are bleeding, abdominal compartment syndrome,
biliary problems and infections (4). Bleeding and
abdominal compartment syndrome tend to occur
within the first 72 hours while infectious and biliary
complications usually arise later (4). Therefore we
decided to delay the administration of low-molecu-
lar-weight heparin for venous thromboprophylaxis
until a control abdominal CT-scan was performed
72 hours later. There is however no recommenda-
tion in the literature to guide the administration of
thromboprophylaxis in similar situations. A study
from GEERTS et al. concluded that heparin thrombo-
prophylaxis is safe in trauma patients with an
injury severity score above 9 and no intra cranial
hemorrhage or coagulopathy (5). However, more
than 80 percent of the patients included in their
study were initially managed surgically and heparin
was introduced after surgical control of the
bleeding . The results of this study can therefore not
be extrapolated to our patient.
Because of the tibial fracture, our patient was
at high risk for venous thromboembolic complica-
tions (6). Moreover, fixation of the tibial plateau
was postponed due to the important soft-tissue
swelling and the need for specific osteosynthesis
material. This delay was an additional risk factor
for venous thrombosis (7). The patient and his
family were informed of the necessity to balance
the risk of venous thrombosis and the risk of
bleeding regarding low-molecular-weight heparin
Mechanical methods for venous thrombopro-
phylaxis are highly recommended (Grade 1A) for
Fig. 1. — Abdominal CT-scan performed at admission. Arrows
indicate a liver laceration encompassing segments II, III and IV
and appearing as a hypodense area at the portal phase after
intravenous contrast injection.
Fig. 2. — Thoracic CT-scan performed postoperatively. Arrow
indicates a voluminous thrombus in the right pulmonary artery.
© Acta Anæsthesiologica Belgica, 2009, 60, n° 4
patients at high risk for bleeding (8). In our patient,
a graduated compression stocking was used on the
non-injured leg only. Pain and edema precluded its
use on the fractured side.
The tibial fixation was performed five days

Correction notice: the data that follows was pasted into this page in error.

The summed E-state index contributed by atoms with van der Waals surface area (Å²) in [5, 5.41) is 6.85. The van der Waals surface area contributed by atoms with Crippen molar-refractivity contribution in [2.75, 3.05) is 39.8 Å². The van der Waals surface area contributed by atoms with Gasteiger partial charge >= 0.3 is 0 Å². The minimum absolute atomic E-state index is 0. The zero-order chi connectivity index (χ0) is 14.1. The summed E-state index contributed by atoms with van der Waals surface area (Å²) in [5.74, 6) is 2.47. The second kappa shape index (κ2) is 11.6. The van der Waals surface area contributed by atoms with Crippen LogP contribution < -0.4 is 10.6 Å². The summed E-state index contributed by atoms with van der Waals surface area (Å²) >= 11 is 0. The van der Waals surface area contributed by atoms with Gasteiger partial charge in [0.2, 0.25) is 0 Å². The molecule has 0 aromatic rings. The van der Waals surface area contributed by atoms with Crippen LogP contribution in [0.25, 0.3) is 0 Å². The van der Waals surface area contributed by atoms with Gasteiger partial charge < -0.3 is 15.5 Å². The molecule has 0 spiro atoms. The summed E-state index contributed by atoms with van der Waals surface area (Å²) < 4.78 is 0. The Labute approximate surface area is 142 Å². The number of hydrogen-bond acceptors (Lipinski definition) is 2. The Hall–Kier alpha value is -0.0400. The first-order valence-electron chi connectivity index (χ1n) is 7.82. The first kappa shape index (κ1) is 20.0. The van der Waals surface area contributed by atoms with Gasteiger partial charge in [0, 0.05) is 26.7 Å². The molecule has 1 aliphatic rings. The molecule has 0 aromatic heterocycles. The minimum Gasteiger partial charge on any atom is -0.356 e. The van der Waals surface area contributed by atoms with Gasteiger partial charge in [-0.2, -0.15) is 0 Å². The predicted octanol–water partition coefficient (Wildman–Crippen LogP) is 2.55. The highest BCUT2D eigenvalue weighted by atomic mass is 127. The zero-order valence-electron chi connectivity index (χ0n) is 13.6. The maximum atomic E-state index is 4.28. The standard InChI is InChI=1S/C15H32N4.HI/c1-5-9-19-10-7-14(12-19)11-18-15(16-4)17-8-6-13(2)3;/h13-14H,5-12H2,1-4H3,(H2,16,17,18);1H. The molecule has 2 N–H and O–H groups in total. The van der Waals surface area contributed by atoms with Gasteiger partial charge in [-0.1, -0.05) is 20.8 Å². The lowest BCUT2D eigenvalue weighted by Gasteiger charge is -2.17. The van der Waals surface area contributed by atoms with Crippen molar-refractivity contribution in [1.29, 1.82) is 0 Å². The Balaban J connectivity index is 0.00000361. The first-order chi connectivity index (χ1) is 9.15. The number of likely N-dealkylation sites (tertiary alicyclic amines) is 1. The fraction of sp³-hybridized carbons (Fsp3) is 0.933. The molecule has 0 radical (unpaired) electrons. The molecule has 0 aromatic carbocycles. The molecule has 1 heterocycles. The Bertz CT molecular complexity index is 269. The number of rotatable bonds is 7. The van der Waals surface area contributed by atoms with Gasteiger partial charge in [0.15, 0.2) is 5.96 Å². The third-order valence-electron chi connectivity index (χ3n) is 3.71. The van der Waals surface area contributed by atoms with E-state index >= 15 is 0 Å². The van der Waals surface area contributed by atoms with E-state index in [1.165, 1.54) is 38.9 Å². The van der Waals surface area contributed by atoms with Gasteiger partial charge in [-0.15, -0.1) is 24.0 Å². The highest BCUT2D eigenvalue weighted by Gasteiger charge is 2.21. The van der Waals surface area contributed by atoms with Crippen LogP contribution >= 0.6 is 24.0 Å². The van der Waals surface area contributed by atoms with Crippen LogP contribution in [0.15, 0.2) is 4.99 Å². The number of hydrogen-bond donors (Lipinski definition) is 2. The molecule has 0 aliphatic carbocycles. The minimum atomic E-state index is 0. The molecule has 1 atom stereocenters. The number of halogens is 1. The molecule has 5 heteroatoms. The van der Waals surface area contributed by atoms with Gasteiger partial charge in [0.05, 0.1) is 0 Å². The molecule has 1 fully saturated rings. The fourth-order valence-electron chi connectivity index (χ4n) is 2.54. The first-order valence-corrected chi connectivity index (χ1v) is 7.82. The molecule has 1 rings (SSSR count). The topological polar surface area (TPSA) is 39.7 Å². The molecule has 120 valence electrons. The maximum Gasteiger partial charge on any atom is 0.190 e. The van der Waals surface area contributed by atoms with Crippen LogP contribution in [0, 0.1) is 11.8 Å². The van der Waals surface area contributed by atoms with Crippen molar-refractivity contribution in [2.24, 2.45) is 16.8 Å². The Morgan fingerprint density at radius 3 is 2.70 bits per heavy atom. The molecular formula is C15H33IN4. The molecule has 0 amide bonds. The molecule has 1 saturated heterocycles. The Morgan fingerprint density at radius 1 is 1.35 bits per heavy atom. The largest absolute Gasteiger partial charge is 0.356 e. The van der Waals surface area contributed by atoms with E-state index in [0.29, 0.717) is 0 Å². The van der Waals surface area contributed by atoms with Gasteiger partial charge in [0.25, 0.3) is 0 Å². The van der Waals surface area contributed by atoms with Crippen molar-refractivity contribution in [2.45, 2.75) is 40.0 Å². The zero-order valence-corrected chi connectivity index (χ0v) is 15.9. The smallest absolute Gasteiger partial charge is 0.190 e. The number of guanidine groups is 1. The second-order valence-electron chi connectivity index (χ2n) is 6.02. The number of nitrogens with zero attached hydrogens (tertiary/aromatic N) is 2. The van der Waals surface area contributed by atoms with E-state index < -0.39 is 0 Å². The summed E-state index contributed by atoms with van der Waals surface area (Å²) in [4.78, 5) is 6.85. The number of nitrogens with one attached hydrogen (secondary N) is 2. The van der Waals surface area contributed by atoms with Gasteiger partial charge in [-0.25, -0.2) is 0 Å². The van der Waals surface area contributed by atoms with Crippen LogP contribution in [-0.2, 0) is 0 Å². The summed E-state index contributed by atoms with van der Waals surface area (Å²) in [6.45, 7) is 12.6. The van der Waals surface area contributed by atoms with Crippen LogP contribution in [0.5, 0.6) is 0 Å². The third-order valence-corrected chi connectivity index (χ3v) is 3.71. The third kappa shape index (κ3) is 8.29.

after the trauma. Before his transfer to the operating
room, the patient had no complaint or clinical sign
suggesting venous thrombosis. However, in the
setting of lower limb fracture, up to 80 percent of
venous thrombosis detectable by venography or
ultrasound are asymptomatic (9).
Intraoperative signs of pulmonary embolism
have been reviewed previously (10). They include
sudden hypoxemia, systemic hypotension and
decreased end-tidal CO2. Associated increased
central venous pressure and pulmonary arterial
pressure with normal pulmonary capillary wedge
pressure can also be observed when appropriate
monitoring is available. Risk factors for intraopera-
tive pulmonary embolism include older age, obesi-
ty, leg manipulation and previous immobilization.
Application of Esmarch bandages as well as tourni-
quet inflation have been reported to be potential
triggering events (11-13). In our case, no Esmarch
bandage was used for lower limb exsanguination
but clinical signs of pulmonary embolism strictly
coincided with the inflation of the tourniquet. A
pulmonary embolism was readily suspected. An
intraoperative transesophageal echocardiography
could have been performed to confirm the diagno-
sis. It has a poor sensitivity for direct visualization
of thromboemboli but discloses signs of right ven-
tricle dysfunction in 96% of cases (14).
The diagnosis of pulmonary embolism was
confirmed in the immediate postoperative period.
Patients with pulmonary embolism who are hemo-
dynamically stable require no other treatment than
anticoagulation. Although low-molecular-weight
heparin is currently the first line therapy, we used
intravenous unfractionated heparin due to the risk
of bleeding associated with recent surgery (15).
Clinical evolution was favourable. Intravenous
heparin was replaced by low molecular heparin
after 48 hours and by acenocoumarol three weeks
This report illustrates the difficulty to balance
hemorrhagic and thromboembolic risks in trauma
patients with multiples injuries. Patients whose
bleeding lesions are controlled surgically are
probably at lower risk of hemorrhage. Therefore
low-molecular-weight heparin could be recom-
mended to prevent venous thrombosis in such
cases (5). No evidence-based data currently exist
for the increasing number of patients who are man-
aged conservatively. Moreover, it is unlikely that
such data will be available shortly due to the great
heterogeneity of this population. Therefore the
prescription of thromboprophylaxis should be dis-
cussed on an individual basis by a multidisciplinary
team, taking into account risk factors for bleeding
and thrombosis, respectively (table I and II). Each
time it is possible, informing the patient or his
family is suitable.
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PULMONARY EMBOLISM IN A TRAUMA PATIENT
Risk factors for thromboembolism after trauma
Risk factorOdds ratio
Age ? 40 years
Lower limb fracture
Spinal cord injury with paralysis
Mechanical ventilation > 3 days
Shock on admission
Major surgical procedure
P<0.0001 for all factors, univariate analysis (knudson).
Risk factors for hepatic related morbidity in patient with con-
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Risk factorOdds ratio
Injury grade 4 (AAST*)
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P < 0.05 for all fractors, univariate analysis (kozar).